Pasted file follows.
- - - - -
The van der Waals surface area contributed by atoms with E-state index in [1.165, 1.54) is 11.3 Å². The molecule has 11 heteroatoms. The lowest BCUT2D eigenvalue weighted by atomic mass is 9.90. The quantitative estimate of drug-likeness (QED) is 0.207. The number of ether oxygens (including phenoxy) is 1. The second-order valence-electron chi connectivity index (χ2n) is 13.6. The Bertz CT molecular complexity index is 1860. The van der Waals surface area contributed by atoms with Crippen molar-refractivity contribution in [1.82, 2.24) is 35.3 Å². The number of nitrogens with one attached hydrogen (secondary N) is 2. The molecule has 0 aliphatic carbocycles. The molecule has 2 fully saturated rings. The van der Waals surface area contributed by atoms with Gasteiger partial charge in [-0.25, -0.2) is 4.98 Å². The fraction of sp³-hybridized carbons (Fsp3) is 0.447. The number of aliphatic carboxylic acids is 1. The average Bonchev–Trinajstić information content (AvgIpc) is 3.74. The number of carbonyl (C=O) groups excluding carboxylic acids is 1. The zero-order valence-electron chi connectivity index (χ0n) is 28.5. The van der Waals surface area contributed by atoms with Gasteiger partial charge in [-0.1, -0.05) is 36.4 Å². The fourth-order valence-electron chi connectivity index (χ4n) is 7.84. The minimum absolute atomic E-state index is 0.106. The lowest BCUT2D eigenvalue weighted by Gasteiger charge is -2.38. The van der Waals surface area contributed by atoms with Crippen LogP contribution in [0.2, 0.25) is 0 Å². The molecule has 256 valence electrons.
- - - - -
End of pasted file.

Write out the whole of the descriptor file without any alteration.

The van der Waals surface area contributed by atoms with E-state index in [1.165, 1.54) is 11.3 Å². The molecule has 11 heteroatoms. The lowest BCUT2D eigenvalue weighted by atomic mass is 9.90. The quantitative estimate of drug-likeness (QED) is 0.207. The number of ether oxygens (including phenoxy) is 1. The second-order valence-electron chi connectivity index (χ2n) is 13.6. The Bertz CT molecular complexity index is 1860. The van der Waals surface area contributed by atoms with Crippen molar-refractivity contribution in [1.82, 2.24) is 35.3 Å². The number of nitrogens with one attached hydrogen (secondary N) is 2. The molecule has 0 aliphatic carbocycles. The molecule has 2 fully saturated rings. The van der Waals surface area contributed by atoms with Gasteiger partial charge in [-0.25, -0.2) is 4.98 Å². The fraction of sp³-hybridized carbons (Fsp3) is 0.447. The number of aliphatic carboxylic acids is 1. The average Bonchev–Trinajstić information content (AvgIpc) is 3.74. The number of carbonyl (C=O) groups excluding carboxylic acids is 1. The zero-order valence-electron chi connectivity index (χ0n) is 28.5. The van der Waals surface area contributed by atoms with Gasteiger partial charge in [-0.1, -0.05) is 36.4 Å². The fourth-order valence-electron chi connectivity index (χ4n) is 7.84. The minimum absolute atomic E-state index is 0.106. The lowest BCUT2D eigenvalue weighted by Gasteiger charge is -2.38. The van der Waals surface area contributed by atoms with Crippen LogP contribution in [0.2, 0.25) is 0 Å². The molecule has 256 valence electrons.